On Monday March 9th, 2020 stock trading was halted for the first time since 1997 and the S&P 500 ended the day down 7.6%. It was a rough day for markets which had lost almost 20% from the all-time highs of late February. This followed multiple other recent big moves in the market including the three biggest daily gains by points in history on March 2nd (+136.01), 4th (+126.75), and 10th (+135.67).
How do we make sense of such huge swings in stock prices? It helps to get back to the basics of value and price. As Warren Buffett puts it, “Price is what you pay, value is what you get.” This quotes makes the claim that price and value may not always match. Most recently, we’ve witnessed Coronavirus and energy market news drive price swings. But what about longer-term value?
Value is harder to observe. We think it should be based on both the cash flows that a business will generate in the future and the risk of the firm. More cash, greater value. More risk, lower value. Simple enough.
However, investors are constantly processing information to help form estimates of value and there is a lot of data out there. Even worse, we don’t really know what will happen in the future. We can only form an educated guess based on careful analysis.
Panic or Legitimate?
The big price swings of early March 2020 tell us the market is having a very tough time processing Coronavirus news. This is not surprising as it reflects the general global uncertainty on this issue. Most people want to know if these market swings reflect changes in value or price.
If the swings are related to short-term panic rather than long-term fundamentals, then we might rest a bit easier with our investments. If big movements reflect longer-term problems including recession, then it might be prudent to act accordingly as investors and managers.
On the question of how much these price swings reflect reality-based decision making versus panicked responses, I unfortunately don’t have any answers. Clearly there will be lost cash flows for many businesses which will result in a genuine loss of value. The question is how much of this loss will just be postponed and how much will be permanent. The big price swings we are seeing are the market’s attempts to judge this difficult question.
Narrative and Numbers
As we move forward through this volatile period, I find the concept of narrative to be particularly useful. Narratives, or popular storytelling, reflect the ways that average people learn about and communicate financial thinking.
Nobel Prize-winning economist Robert Shiller identifies narrative as a driver of economic events. In his book Narrative Economics he notes some famous narratives that proved to have major consequences such as “housing prices can only go up.”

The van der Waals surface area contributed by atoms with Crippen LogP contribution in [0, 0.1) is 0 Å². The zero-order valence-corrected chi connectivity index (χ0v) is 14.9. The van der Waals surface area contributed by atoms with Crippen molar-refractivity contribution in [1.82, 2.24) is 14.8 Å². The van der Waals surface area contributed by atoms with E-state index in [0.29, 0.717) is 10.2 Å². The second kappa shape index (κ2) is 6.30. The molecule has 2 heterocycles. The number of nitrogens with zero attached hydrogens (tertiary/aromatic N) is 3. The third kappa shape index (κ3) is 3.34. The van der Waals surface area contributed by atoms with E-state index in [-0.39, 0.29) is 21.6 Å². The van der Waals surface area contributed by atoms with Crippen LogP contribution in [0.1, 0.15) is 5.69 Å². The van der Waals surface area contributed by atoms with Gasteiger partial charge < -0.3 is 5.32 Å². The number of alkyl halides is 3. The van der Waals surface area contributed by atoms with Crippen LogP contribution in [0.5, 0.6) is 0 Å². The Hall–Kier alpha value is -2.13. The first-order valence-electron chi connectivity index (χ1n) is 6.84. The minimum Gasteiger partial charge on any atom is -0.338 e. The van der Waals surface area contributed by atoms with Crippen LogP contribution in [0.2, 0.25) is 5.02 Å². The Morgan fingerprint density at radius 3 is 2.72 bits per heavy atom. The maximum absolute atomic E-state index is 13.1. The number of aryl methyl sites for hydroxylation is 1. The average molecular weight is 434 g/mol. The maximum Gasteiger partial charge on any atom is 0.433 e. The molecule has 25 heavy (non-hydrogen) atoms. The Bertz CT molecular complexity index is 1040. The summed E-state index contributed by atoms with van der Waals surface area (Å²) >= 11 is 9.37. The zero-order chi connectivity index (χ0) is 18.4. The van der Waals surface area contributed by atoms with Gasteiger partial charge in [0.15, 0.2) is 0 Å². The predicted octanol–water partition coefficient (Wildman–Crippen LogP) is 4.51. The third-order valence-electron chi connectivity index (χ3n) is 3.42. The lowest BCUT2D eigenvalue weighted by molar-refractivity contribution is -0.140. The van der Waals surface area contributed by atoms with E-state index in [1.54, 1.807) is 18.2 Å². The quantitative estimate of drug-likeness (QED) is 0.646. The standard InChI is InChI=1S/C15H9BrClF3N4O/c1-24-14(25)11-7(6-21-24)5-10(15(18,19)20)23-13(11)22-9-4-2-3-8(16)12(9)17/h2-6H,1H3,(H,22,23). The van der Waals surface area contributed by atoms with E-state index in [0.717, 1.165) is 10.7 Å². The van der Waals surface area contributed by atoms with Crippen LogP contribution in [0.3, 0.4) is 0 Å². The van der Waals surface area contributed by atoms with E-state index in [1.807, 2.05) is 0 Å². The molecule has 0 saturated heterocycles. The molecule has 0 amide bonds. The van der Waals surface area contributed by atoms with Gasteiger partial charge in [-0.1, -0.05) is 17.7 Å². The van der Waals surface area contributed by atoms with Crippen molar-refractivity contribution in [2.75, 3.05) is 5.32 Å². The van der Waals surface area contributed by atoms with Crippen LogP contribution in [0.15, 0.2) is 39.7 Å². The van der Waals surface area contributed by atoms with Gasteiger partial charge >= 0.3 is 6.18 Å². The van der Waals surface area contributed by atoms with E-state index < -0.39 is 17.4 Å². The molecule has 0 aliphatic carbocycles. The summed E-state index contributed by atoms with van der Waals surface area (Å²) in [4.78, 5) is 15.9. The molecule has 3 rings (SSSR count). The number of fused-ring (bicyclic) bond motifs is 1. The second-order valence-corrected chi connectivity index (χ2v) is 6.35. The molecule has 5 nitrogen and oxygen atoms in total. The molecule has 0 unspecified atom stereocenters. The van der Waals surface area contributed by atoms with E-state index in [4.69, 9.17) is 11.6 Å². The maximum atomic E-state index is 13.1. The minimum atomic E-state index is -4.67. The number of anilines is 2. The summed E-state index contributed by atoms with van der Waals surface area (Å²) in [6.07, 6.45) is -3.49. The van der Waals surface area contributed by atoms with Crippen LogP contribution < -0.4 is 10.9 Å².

Narratives are appealing to us because they simplify complex issues into more relatable and digestible forms. The downside is of course that narratives may not reflect reality. Many stories are now circulating about the Coronavirus and many experts are weighing in with predictions. I lack the expertise to tell the difference between reality and myth on this issue.
What I do believe is that the prevailing narrative will drive market responses in the short-term, regardless of the accuracy of the underlying story. As a result, price changes may or may not be meaningful.
Navigating Volatile Times
I certainly listen to other people’s narratives on the market, but it is important to form our own ideas and to challenge the wisdom of the masses. It’s best not to get too worked up about day-to-day market movements. Panicked decision making is not ideal.
The best bet is to look for numbers and other evidence that might point us to a clearer understanding of longer-term value. Some areas I’ll be watching closely in the coming days and weeks are announcements on fiscal policy, potential firm earnings revisions, and debt market movements.
Each one of these events has the potential to impact the prevailing narrative which I would describe currently as “confused.” My prediction, and it isn’t much of a prediction, is that markets will remain volatile until we get a clear narrative. When the clear narrative will come or what it will be when it arrives is not clear to me.
Although this era is relatively unprecedented in many ways, the fundamentals stay the same. As managers and investors, the long-term financial focus is on generating cash and managing risk. Uncertainty is inherent in business and business leaders have proven many times in the past to be more than up to the task of managing it.